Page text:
Supporting family carers in palliative care: The challenges – interview with Professor Gunn Grande

Ahead of her plenary talk at the 14th World Congress of the European Association for Palliative Care on Friday, Professor Gunn Grande (University of Manchester, UK), talks to Nicoleta Mitrea (Hospice Casa Sperantei, Romania), about her work in supporting family carers in palliative care.

Professor Gunn Grande

Professor Gunn Grande

Nicoleta Mitrea: What inspired you to devote so much of your research life to palliative care?

Professor Gunn Grande: My first job was as a nursing auxiliary at a national hospital (Rikshospitalet) in Oslo, Norway, in the early ‘80s. I worked on a ward for patients with respiratory diseases. Many of the patients were what we would now term palliative, eg patients with lung cancer or end-stage chronic obstructive pulmonary disease (COPD). But this was not really recognised or addressed, and it seemed to me that there was a major element of patient care missing at the time. I then went on to study psychology at university and moved to Cambridge, England. When a job was advertised for a researcher for a study into domiciliary palliative care, I felt this was a welcome opportunity to look at some of the issues that had preoccupied me previously, and I haven’t looked back since. I think it is of such fundamental importance to all of us to get care towards the end of life right.

Nicoleta Mitrea

Nicoleta Mitrea

NM: Much of your work seems to focus on family caregivers. What sparked your interest in this?

GG: From the outset, a main interest area for me is how we support patients to remain at home towards the end of life and to die there if that is their preference. However, it became increasingly clear throughout my work that family carers are such an important part of that equation. To have a realistic chance of ensuring that more patients are looked after at home, we have to make sure that we support carers and equip them to support the patient, as well as look after their own needs so they ‘do not go under’. Most of the last year of life is spent at home, and whilst service providers clearly play a major part, family carers are the ones who are there 24/7.

NM: What has been your biggest achievement in palliative care?

GG: My biggest achievement is very much part of a team effort, which is the development of the Carer Support Needs Assessment Tool (CSNAT),1 together with my colleague, Gail Ewing, at the University of Cambridge, and the work to validate, trial and implement this as an intervention to support family carers, including colleagues at the University of Manchester, UK, Curtin University, Australia, and University of Victoria, Canada. This intervention has potential to make a real difference to the support of carers internationally.

NM: What lessons have you learnt in the course of your work?

GG: I have learnt lots of lessons and keep learning all the time, but a major one is to ensure that we do not do studies in isolation, but make sure that the research we do always forms part of the bigger whole to move the field forward. The Medical Research Council (MRC) framework for developing and evaluating interventions is a good guide here. 2 You also learn to be pragmatic and a problem solver when working in a complex field like palliative care.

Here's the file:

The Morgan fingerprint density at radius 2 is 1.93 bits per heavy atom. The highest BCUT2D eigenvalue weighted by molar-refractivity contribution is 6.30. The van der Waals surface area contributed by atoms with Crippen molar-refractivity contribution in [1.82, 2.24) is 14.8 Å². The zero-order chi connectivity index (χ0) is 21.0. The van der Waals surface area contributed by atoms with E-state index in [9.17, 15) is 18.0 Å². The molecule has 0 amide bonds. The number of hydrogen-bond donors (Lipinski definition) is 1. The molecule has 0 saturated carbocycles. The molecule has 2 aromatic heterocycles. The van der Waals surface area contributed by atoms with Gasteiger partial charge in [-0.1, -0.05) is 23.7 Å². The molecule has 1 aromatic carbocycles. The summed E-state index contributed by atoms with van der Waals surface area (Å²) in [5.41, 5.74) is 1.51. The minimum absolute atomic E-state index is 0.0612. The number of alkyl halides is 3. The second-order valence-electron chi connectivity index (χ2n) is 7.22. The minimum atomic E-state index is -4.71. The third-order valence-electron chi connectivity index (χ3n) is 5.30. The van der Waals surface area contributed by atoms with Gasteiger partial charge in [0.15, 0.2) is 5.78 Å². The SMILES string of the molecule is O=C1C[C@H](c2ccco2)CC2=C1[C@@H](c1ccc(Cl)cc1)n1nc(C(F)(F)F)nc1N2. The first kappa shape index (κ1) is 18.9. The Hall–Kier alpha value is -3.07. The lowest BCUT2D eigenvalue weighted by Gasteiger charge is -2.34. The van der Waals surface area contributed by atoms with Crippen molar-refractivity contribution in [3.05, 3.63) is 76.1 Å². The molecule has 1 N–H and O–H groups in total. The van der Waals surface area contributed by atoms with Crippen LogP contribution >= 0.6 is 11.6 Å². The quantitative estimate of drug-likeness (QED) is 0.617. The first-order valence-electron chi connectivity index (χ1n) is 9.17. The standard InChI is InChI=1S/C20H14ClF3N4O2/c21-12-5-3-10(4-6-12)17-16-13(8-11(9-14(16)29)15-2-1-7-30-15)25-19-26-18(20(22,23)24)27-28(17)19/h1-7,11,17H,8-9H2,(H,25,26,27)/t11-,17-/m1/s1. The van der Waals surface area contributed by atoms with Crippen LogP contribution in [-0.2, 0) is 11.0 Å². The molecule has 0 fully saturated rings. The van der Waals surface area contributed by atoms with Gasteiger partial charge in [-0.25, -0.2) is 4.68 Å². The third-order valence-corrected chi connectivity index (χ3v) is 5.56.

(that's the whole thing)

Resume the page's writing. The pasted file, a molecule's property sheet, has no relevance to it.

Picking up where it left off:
NM: What are the main challenges of your work with family caregivers today?

GG: Although palliative care is supposed to support the family as well as the patient, I think that a major problem is that carers are often not fully ‘visible’ within the care system, e.g. there are often not systematic procedures for recording who the main carers are, documenting their needs and ensuring there is time and opportunity specifically to support them. Additionally, carers may often not define themselves as ‘carers’ or see their needs as legitimate. These form additional challenges in supporting carers as compared to patients.

NM: What gives you hope for the future?

GG: We find that practitioners are generally very keen to improve the support they provide for carers and are looking for tools and interventions to do so, which bodes well for the future. I think we are also seeing improvements in the research in this area, which is great.


1. Ewing G, Grande GE (2013). Development of a Carer Support Needs Assessment Tool (CSNAT) for end of life care practice at home: a qualitative study. Palliative Medicine; 27(3): 244 – 256. DOI: 10.1177/0269216312440607.

2. Craig P, Dieppe P, Macintyre S, Michie S, Nazareth I, Petticrew M. Developing and evaluating complex interventions: The new Medical Research Council guidance. Int. J. of Nursing Studies 2013, 50 (5) pp.587-592.

If you’re coming to Copenhagen…
Prof Gunn Grande’s plenary talk, ‘Supporting family carers in palliative care: What are the main challenges?’, is on Friday 8 May at 14h40-15h10 in the A1/Plenary hall. You can now download the final programme and the book of abstracts for the 14th World Congress of the EAPC.

Follow all the Congress events on Twitter @EAPCOnlus – the official Congress hashtag is #eapc2015

Veniți la Copenhaga?
Vă așteptăm să participați la cel de-al 14-lea Congres Mondial al Asociației Europene pentru Îngrijiri Paliative  – Copenhaga, Danemarca, 8-10 Mai, 2015.  Urmăriți-ne pe Twitter @EAPCOnlus – hashtag-ul official al congresului este #eapc2015 

This entry was posted in 14th World Congress Copenhagen, EAPC World Congresses, INTERVIEWS & TRIBUTES, PATIENT & FAMILY CARE, RESEARCH and tagged , . Bookmark the permalink.

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